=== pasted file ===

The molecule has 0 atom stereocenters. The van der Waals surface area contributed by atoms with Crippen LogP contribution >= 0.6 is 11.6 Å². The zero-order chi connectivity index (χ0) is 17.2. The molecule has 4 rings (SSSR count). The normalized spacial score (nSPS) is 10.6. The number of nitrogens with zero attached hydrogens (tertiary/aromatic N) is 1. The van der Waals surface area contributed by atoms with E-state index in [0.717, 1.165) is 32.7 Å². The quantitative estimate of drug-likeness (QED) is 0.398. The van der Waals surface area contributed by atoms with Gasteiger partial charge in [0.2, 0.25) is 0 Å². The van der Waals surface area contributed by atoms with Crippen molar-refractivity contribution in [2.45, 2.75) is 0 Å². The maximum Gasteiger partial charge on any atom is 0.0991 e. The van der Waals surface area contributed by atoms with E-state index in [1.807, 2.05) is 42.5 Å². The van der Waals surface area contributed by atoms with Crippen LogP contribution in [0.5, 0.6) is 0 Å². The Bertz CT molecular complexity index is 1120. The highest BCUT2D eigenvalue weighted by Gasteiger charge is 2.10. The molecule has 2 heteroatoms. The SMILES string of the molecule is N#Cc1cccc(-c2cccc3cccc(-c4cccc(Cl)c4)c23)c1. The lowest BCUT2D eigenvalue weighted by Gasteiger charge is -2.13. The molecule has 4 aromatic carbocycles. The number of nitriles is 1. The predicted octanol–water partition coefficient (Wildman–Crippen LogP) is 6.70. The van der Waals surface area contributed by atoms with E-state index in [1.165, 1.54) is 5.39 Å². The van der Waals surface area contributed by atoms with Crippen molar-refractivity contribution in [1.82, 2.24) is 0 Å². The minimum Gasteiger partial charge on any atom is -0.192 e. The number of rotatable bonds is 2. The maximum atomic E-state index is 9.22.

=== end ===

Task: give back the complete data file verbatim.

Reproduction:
The molecule has 0 atom stereocenters. The van der Waals surface area contributed by atoms with Crippen LogP contribution >= 0.6 is 11.6 Å². The zero-order chi connectivity index (χ0) is 17.2. The molecule has 4 rings (SSSR count). The normalized spacial score (nSPS) is 10.6. The number of nitrogens with zero attached hydrogens (tertiary/aromatic N) is 1. The van der Waals surface area contributed by atoms with E-state index in [0.717, 1.165) is 32.7 Å². The quantitative estimate of drug-likeness (QED) is 0.398. The van der Waals surface area contributed by atoms with Gasteiger partial charge in [0.2, 0.25) is 0 Å². The van der Waals surface area contributed by atoms with Crippen molar-refractivity contribution in [2.45, 2.75) is 0 Å². The maximum Gasteiger partial charge on any atom is 0.0991 e. The van der Waals surface area contributed by atoms with E-state index in [1.807, 2.05) is 42.5 Å². The van der Waals surface area contributed by atoms with Crippen LogP contribution in [0.5, 0.6) is 0 Å². The Bertz CT molecular complexity index is 1120. The highest BCUT2D eigenvalue weighted by Gasteiger charge is 2.10. The molecule has 2 heteroatoms. The SMILES string of the molecule is N#Cc1cccc(-c2cccc3cccc(-c4cccc(Cl)c4)c23)c1. The lowest BCUT2D eigenvalue weighted by Gasteiger charge is -2.13. The molecule has 4 aromatic carbocycles. The number of nitriles is 1. The predicted octanol–water partition coefficient (Wildman–Crippen LogP) is 6.70. The van der Waals surface area contributed by atoms with E-state index in [1.165, 1.54) is 5.39 Å². The van der Waals surface area contributed by atoms with Crippen molar-refractivity contribution in [1.82, 2.24) is 0 Å². The minimum Gasteiger partial charge on any atom is -0.192 e. The number of rotatable bonds is 2. The maximum atomic E-state index is 9.22.